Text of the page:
We are not anxious about the necessities of life, because, when we can perform these labors, he feeds and clothes us as men in general are fed and clothed. When, however, we are not able to work, then he feeds and clothes us just as the birds are fed and the lilies clothed, since we are of more value than they. Therefore, in this warfare of ours, we give no thought to the morrow, because it is not by temporal concerns pertaining to the morrow but by eternal matters, the concern of the everlasting today, that we have proved ourselves to him whom we cannot please if we are entangled in worldly affairs.
Where is Christ, the King? In heaven, to be sure. In this direction it behooves you, soldier of Christ, to direct your course. Forget all earthly delights. A soldier does not build a house. He does not aspire to the possession of lands. He does not concern himself with devious, coinpurveying trade…. The soldier enjoys a sustenance provided by the king. He need not furnish his own nor vex himself in this regard. .
For it is written: "No man that warreth for God entangleth himself with the affairs of this life, that he may please Him to whom he has pledged himself.".
And again: "No man that warreth for God binds himself to anxieties of this world, that he may be able to please Him to whom he hath approved himself. Moreover, also, if a man should contend, he will not be crowned unless he have fought lawfully.".
Concerning this same thing to Timothy: "No man that warreth for God bindeth himself with worldly annoyances, that he may please Him to whom he hath approved himself. But and if a man should contend, he will not be crowned unless he fight lawfully."
No man.entangleth himself with worldly concerns: with other affairs of the world: much less must the soldier of Christ, who striveth, (better than fighteth ) which belongs to the first comparison. (Witham)
Pay attention to the bishop so that God will pay attention to you. I give my life as a sacrifice (poor as it is) for those who are obedient to the bishop, the presbyters and the deacons. Along with them may I get my share of God’s reward! Share your hard training together—wrestle together, run together, suffer together, retire together, get up together, as God’s stewards, assessors and assistants. Give satisfaction to him in whose ranks you serve and from whom you get your pay. Let none of you be a deserter. Let your baptism be your arms; your faith, your helmet; your love, your spear; your endurance, your armor.
"No man that warreth entangleth himself with the affairs of this life, that he may please him who hath chosen him to be a soldier; and if a man also strive for masteries, yet is he not crowned except he strive lawfully."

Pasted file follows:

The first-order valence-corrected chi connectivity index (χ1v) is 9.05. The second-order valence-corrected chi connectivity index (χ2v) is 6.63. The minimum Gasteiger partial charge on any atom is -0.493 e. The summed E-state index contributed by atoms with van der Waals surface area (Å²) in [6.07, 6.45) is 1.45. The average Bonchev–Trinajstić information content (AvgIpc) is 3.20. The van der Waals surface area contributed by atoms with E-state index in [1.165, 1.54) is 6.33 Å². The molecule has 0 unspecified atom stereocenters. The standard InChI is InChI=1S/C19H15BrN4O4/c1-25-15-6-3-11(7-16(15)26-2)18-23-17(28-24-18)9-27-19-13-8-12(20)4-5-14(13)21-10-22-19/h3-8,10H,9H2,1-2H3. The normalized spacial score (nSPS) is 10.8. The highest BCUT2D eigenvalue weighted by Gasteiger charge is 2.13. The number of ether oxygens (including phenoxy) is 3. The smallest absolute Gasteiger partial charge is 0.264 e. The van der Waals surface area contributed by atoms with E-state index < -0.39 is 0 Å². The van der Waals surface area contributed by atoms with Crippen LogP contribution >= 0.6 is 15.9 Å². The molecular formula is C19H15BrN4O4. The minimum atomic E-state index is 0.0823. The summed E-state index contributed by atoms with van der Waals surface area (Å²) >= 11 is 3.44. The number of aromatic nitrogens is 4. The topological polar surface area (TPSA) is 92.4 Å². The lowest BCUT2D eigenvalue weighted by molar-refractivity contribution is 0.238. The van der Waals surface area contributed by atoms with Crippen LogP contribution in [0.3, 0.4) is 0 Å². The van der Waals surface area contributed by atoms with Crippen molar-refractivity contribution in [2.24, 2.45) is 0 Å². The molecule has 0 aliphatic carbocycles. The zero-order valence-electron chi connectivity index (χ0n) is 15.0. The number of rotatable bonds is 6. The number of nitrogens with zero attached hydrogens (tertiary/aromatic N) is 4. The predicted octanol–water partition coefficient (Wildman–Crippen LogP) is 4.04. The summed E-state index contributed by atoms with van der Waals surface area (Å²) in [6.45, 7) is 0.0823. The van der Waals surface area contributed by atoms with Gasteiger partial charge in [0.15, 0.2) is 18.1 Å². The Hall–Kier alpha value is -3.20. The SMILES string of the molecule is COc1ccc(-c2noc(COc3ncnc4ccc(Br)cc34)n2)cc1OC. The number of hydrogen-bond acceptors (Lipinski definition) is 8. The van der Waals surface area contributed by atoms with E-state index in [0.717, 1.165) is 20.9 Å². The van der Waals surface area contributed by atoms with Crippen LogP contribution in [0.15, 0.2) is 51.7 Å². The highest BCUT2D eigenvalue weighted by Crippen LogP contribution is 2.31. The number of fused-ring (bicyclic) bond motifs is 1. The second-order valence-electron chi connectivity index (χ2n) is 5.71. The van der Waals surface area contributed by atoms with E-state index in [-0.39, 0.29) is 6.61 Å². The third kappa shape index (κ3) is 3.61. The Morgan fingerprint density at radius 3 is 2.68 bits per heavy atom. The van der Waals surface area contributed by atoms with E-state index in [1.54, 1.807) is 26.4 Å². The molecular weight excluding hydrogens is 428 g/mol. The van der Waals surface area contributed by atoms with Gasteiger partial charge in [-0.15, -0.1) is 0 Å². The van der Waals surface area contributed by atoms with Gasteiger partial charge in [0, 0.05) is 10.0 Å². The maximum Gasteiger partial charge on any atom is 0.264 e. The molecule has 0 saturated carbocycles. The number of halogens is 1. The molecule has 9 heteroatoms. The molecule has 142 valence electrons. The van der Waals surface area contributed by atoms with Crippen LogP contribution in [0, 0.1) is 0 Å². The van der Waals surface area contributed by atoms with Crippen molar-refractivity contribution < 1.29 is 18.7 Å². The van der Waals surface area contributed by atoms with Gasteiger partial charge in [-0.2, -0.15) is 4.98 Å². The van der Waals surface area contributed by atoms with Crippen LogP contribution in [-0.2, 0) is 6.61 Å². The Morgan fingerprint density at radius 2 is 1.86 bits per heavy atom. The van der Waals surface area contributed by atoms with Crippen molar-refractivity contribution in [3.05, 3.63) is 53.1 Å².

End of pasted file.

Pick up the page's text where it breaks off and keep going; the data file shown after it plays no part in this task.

You are a spiritual soldier. This kind of soldier does not sleep on an ivory bed but on the ground. He is not anointed with perfumed oils. These are the concern of those corrupt men who dally with courtesans, of those who act on the stage, of those who live carelessly. You must not smell of perfumes but of virtue.
These things are said indeed to Timothy, but through him they are addressed to every teacher and disciple. Let no one therefore of those who hold the office of a Bishop disdain to hear these things, but let him be ashamed not to do them. If any one strive for masteries, he says, he is not crowned, except he strive lawfully. What is meant by lawfully? It is not enough that he enters into the lists, that he is anointed, and even engages, unless he comply with all the laws of the exercise, with respect to diet, to temperance and sobriety, and all the rules of the wrestling school, unless, in short, he go through all that is befitting for a wrestler, he is not crowned. And observe the wisdom of Paul. He mentions wrestlers and soldiers, the one to prepare him for slaughter and blood, the other with reference to endurance, that he might bear everything with fortitude, and be ever in exercise.
Clerics do not seem to be on military service in the world, yet they are nonetheless soldiers for God and the Lord. As the apostle says, No one soldiering for God involves himself in secular affairs. We seem, I say, not to be soldiers in our loose and flowing tunics, but we have our military belt, by which we are bound to an interior purity.